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Sliding Door Bookcase


Sliding Door Bookcase

Dust-Free display and no hinges to mount!

By Seth Keller

Glass doors make a bookcase, but doors that swing on hinges are a pain to install. Ditto for doors that lift open and slide back—on a Barrister’s bookcase, for example. Regular sliding doors are much easier to install. In addition, they’re ideal for a bookcase designed to fit in a space where swinging doors might get in the way. 

This bookcase features super-smooth sliding door hardware that installs in minutes. The shelves are generously deep and widely spaced. Following the lead of Arts and Crafts era builders, my design incorporates elements inspired by traditional Asian furniture.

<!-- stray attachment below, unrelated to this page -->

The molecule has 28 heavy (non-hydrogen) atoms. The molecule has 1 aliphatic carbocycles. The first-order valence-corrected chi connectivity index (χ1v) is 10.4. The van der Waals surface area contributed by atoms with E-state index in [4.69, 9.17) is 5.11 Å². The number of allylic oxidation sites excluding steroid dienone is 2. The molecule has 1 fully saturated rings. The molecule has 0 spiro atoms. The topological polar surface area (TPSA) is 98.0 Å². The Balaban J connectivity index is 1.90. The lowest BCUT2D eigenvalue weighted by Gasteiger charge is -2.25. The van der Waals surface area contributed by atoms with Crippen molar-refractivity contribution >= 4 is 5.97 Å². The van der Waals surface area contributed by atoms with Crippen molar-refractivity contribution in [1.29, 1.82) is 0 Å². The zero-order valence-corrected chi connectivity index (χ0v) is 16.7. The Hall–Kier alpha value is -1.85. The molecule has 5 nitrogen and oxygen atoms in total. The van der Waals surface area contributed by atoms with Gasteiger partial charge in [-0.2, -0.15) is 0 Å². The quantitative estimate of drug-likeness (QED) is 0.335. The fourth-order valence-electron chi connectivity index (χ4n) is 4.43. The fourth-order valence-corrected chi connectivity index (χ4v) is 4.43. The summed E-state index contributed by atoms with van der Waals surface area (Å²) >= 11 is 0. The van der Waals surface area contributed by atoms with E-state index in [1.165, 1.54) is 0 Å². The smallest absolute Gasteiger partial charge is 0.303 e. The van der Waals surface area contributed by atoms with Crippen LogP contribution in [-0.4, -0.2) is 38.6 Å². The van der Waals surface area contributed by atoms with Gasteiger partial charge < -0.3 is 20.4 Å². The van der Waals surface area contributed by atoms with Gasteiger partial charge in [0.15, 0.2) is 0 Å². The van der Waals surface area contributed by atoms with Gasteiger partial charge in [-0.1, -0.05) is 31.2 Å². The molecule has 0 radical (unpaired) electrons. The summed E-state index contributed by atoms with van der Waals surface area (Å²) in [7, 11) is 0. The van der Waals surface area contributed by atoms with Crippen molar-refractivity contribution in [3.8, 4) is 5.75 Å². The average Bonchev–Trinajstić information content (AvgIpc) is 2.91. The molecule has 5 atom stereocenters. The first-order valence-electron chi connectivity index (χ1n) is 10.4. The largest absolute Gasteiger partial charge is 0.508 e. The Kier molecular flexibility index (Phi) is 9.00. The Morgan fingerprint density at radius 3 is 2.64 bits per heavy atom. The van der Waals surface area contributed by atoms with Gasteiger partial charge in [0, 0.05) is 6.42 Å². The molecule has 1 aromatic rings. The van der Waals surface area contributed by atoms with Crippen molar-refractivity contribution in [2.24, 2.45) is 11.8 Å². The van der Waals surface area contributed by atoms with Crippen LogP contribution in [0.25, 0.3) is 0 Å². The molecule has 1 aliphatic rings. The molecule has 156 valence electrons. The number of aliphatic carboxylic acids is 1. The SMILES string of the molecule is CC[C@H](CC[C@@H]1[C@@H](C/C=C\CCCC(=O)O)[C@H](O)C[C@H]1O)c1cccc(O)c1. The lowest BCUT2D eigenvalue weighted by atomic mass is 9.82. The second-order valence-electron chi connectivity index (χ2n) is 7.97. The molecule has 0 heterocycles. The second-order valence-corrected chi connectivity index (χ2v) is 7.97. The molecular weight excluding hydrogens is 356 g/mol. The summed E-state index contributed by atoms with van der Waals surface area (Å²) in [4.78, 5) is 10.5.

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Glue the cabinet together in stages, starting with the sides and the top, middle and bottom panels. Measure diagonally to be sure the cabinet is square. Glue in the shelves and drawer dividers later. This two-stage method doesn’t require as many long clamps. 

Click any image to view a larger version.

Assemble the doors in two steps. First glue and clamp the two middle rails to the stiles and check for squareness. Then add the top and bottom rails and recheck to make sure the assembly is square.

The protruding drawer bottoms act as  stops by bumping the back of the cabinet. Install each drawer and measure how far it protrudes beyond the face frame. Trim that much from the drawer bottom’s back edge to make the drawer flush. 

Rout a rabbet on the top of the base. The rabbet creates a shadow line that hides slight dimensional differences between the cabinet and the base.  Clamp on a support block to make the router ride smoothly and a 1/8-in. spacer to compensate for the apron’s setback. 

Install the inside door first, then the outside door. Installing both doors takes less than a minute. 

This story originally appeared in American Woodworker September 2007, issue #130.

September 2007, issue #130

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